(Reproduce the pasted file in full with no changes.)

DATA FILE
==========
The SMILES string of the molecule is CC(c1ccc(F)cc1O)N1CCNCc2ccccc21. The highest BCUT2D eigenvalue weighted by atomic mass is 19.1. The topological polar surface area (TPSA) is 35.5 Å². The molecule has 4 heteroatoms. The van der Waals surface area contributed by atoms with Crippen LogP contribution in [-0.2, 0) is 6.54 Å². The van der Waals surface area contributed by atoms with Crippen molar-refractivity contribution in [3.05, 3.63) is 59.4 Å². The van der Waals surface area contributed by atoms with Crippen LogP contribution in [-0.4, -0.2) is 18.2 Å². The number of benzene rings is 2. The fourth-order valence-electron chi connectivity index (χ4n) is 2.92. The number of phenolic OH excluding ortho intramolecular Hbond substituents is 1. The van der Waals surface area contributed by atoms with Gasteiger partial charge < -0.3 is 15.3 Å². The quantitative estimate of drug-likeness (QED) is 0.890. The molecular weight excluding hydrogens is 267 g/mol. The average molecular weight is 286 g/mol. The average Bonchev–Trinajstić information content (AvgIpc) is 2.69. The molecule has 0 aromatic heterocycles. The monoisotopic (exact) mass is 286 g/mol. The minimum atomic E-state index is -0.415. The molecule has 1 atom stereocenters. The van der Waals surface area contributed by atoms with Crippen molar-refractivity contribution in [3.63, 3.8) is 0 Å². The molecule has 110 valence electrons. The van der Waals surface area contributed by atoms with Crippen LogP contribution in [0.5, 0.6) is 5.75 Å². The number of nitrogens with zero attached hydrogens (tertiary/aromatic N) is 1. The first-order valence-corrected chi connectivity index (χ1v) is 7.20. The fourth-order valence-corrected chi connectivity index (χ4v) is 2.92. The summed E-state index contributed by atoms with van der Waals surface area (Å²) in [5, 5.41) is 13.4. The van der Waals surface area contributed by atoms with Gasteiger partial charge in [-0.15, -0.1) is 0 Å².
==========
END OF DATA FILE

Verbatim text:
The SMILES string of the molecule is CC(c1ccc(F)cc1O)N1CCNCc2ccccc21. The highest BCUT2D eigenvalue weighted by atomic mass is 19.1. The topological polar surface area (TPSA) is 35.5 Å². The molecule has 4 heteroatoms. The van der Waals surface area contributed by atoms with Crippen LogP contribution in [-0.2, 0) is 6.54 Å². The van der Waals surface area contributed by atoms with Crippen molar-refractivity contribution in [3.05, 3.63) is 59.4 Å². The van der Waals surface area contributed by atoms with Crippen LogP contribution in [-0.4, -0.2) is 18.2 Å². The number of benzene rings is 2. The fourth-order valence-electron chi connectivity index (χ4n) is 2.92. The number of phenolic OH excluding ortho intramolecular Hbond substituents is 1. The van der Waals surface area contributed by atoms with Gasteiger partial charge < -0.3 is 15.3 Å². The quantitative estimate of drug-likeness (QED) is 0.890. The molecular weight excluding hydrogens is 267 g/mol. The average molecular weight is 286 g/mol. The average Bonchev–Trinajstić information content (AvgIpc) is 2.69. The molecule has 0 aromatic heterocycles. The monoisotopic (exact) mass is 286 g/mol. The minimum atomic E-state index is -0.415. The molecule has 1 atom stereocenters. The van der Waals surface area contributed by atoms with Crippen molar-refractivity contribution in [3.63, 3.8) is 0 Å². The molecule has 110 valence electrons. The van der Waals surface area contributed by atoms with Crippen LogP contribution in [0.5, 0.6) is 5.75 Å². The number of nitrogens with zero attached hydrogens (tertiary/aromatic N) is 1. The first-order valence-corrected chi connectivity index (χ1v) is 7.20. The fourth-order valence-corrected chi connectivity index (χ4v) is 2.92. The summed E-state index contributed by atoms with van der Waals surface area (Å²) in [5, 5.41) is 13.4. The van der Waals surface area contributed by atoms with Gasteiger partial charge in [-0.15, -0.1) is 0 Å².